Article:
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Saturday, 06 April 2013 14:10

Concert review: A Day to Remember (with Of Mice and Men) blend melody with cacophony at a sold-out Pageant, Wednesday, April 3

Concert review: A Day to Remember (with Of Mice and Men) blend melody with cacophony at a sold-out Pageant, Wednesday, April 3
Written by Will Kyle
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Of Mice and Men's ectomorphic lead singer, Austin Carlile, strode on stage and perched atop one of three platforms a group of roadies had set up moments earlier. He smiled a toothy smile as the rest of the band slinked on stage.

"O.G. Loko" from 2011's "The Flood" opened the set with palpable energy and a streak of violence. Carlile squatted on a platform as he screamed the song's heady chorus into the microphone. Drums clattered and cymbals smashed like a murder of crows taking off. Carlile emphasized the song's final chorus: "Meet my dedication, inspiration. It may be smothering you, but you know it's the truth."

"Product of a Murder" offered an excellent breakdown and a melodic chorus. The drop-ins and drop-outs of the verses gave the kids in the pit the chance to jump in unison, as the five piece Of Mice and Men head-banged over the proverbial metaled-out chug of the razor wire guitars and deafening drums.

"Ohioisonfire" stood out and found many-a-fan crowd surfing. After the song, Carlile informed us that he had spent $145 on BBQ earlier in the day and was regretting feeling weighed down by all the dead animals sloshing around in his belly.

Carlile explained that "The Flood" was being filmed for a live DVD. After the audience heard that, shit exploded. Kids tumbled head-over-ass in the mosh pit and one of Of Mice and Men's two guitarists walked out on one of the Pageant's long, wood top tables.

On "Second and Seabring" Carlile offered front-row-fans a microphone, independent from the one he used, swiping the stand through the air like a mad-golem roasting marshmallows, or a reaper cutting down the living.

I loved Of Mice and Men's breakdowns, but I found their lyrics to be seriously lacking. Upon looking them up (I understood little through Carlile's screams), I found most were concerned with self-mutilation, pain, poison, fire, skin and hatred for some lost other. I found this puzzling, as a band with such a literary allusion to Steinbeck's famous book ought to have more moving lyrics.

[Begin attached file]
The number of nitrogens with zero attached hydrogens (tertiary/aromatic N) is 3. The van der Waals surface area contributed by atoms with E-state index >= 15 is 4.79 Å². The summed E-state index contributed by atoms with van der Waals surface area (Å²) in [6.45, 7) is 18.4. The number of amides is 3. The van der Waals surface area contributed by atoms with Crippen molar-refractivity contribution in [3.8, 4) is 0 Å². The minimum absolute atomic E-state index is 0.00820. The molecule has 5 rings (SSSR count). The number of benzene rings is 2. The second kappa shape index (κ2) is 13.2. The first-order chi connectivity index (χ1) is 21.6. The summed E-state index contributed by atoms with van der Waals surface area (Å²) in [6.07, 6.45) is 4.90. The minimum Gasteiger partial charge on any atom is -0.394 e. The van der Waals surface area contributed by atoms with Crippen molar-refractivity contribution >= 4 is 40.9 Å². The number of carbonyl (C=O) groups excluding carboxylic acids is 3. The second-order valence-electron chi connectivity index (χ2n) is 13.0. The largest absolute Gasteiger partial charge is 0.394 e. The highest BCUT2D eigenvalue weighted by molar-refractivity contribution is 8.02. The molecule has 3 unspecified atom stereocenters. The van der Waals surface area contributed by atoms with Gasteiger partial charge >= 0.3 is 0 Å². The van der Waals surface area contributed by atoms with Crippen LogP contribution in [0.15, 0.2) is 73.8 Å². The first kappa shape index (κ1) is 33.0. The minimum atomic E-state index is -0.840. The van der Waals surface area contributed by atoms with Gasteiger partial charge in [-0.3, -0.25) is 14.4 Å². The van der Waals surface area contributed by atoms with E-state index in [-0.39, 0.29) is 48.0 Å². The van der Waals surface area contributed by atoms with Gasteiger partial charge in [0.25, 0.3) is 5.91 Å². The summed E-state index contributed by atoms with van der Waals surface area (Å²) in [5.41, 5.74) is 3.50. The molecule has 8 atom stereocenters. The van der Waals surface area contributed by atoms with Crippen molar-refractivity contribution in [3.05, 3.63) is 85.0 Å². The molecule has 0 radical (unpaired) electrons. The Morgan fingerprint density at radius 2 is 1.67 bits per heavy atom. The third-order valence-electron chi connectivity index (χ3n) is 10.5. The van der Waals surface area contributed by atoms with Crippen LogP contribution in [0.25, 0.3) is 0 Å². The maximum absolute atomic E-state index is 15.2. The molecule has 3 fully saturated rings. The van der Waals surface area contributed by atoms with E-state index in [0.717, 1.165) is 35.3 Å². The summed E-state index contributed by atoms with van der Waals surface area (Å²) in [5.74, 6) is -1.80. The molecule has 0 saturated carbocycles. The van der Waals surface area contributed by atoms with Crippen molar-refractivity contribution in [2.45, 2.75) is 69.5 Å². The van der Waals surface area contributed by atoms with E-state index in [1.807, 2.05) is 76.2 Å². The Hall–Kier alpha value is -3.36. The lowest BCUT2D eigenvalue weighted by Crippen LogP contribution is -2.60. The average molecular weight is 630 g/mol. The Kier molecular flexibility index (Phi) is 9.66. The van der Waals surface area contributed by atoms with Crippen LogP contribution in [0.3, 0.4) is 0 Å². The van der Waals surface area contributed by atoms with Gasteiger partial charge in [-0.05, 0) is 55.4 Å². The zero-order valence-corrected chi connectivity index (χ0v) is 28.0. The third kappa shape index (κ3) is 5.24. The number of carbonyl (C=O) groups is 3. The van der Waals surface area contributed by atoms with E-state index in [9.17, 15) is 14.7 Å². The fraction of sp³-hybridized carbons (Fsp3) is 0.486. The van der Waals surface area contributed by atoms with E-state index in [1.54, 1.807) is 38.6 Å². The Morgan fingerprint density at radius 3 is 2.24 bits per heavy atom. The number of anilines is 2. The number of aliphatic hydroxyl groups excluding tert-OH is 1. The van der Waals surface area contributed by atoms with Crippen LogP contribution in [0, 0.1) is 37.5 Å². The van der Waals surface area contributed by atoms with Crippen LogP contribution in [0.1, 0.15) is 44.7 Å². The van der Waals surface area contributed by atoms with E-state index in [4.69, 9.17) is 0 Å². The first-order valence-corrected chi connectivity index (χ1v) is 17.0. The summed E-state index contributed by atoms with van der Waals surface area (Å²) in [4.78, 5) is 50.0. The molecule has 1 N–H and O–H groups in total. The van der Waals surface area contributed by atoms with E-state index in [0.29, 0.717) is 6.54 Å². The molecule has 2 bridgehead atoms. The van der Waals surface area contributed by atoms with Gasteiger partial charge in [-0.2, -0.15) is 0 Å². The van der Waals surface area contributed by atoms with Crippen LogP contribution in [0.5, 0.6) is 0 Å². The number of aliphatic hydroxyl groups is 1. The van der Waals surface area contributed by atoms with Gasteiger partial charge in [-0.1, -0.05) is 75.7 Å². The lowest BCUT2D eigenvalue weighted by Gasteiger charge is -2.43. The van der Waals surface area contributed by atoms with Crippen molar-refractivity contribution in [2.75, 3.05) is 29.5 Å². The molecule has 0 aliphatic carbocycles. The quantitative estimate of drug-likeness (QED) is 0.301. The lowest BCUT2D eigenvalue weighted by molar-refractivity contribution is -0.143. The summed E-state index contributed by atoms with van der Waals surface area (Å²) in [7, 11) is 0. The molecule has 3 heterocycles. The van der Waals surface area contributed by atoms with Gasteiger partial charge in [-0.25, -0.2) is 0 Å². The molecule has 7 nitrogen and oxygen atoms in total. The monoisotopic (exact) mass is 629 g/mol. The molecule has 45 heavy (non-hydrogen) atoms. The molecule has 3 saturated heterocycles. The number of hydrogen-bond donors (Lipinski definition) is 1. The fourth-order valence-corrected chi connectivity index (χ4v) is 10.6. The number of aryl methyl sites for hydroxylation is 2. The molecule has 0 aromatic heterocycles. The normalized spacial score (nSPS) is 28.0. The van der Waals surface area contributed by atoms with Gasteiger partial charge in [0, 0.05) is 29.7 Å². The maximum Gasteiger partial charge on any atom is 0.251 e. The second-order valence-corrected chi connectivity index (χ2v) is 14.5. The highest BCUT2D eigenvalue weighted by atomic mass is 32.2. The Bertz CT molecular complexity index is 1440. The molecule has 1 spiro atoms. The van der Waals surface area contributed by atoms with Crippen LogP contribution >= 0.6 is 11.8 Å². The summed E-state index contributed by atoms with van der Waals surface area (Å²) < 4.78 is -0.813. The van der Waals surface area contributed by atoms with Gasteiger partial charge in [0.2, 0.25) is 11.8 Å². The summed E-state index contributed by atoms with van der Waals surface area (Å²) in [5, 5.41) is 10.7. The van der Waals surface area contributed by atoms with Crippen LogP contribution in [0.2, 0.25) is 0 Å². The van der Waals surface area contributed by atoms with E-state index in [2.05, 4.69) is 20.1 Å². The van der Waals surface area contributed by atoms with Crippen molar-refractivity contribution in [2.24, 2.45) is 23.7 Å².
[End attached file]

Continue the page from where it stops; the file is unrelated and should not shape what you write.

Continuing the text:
A Day to Remember took the stage after a host of roadies erected the band's complex stage set up, which utilized two ramps on either side of the stage and the drum set on a high-riser in the center with an alley way snaking behind. Two large banners with the ADTR logo unfurled as the opening beats of "Violence (Enough Is Enough)" began and the crowd lit up like a fireworks display in July.

"2nd Sucks," from 2010's "What Separates Me From You" began with pulsing, heavily effected guitar, scoping background screams from guitarist Neil Westfall and McKinnon's self-affirming lyrics. "I'm Made of Wax, Larry, What Are You Made Of?" from 2009's "Homesick" featured a clean chorus with a crusade of poppy "ah, ah's" cascading beneath. Drummer Alex Shelnutt pushed the tempo with skill and precision.

During "Better Off This Way" a person clad in an Angry Birds costume ran across the stage, shooting t-shirts at the crowd with a pneumatic t-shirt gun. Meanwhile, another person leapt into the mosh pit in an inflatable raft, riding the waves of hands and heads. A fan jumped in the boat and was quickly kicked out by a bouncer as the boat "docked" on the stage.

A Day to Remember screamed and blasted through "Have Faith In Me," "Another Song About The Weekend," "Fast Forward to 2012," Right Back At It Again" and "The Plot To Bomb The Panhandle." As each song passed, the crowd's frenzy grew. Soon, bouncers were tossing people out of the pit as the excitement neared pandemonium.

A Day to Remember encored with a heartfelt and acoustic rendition of "It's Complicated." McKinnon's vocals were clean and serene as he sang, "You're not the person that I knew back then," which oddly conjured comparisons to New Found Glory. "If It Means A Lot To You" followed suit with its acoustic mode and introspection.

"All I Want" and "The Downfall Of Us All" closed out the evening with grandeur and power. After the song, McKinnon gave a quick "Thank you," as the Pageant's lights came up and the bouncers set about the task of booting-out all the youths in anticipation of the Loop's 11:45 p.m. curfew. I didn't stick around to see if they were successful or not, but saw how much of a task it would most likely prove to be, wishing them luck under my breath as I smoked my last cigarette on the way back to my car.

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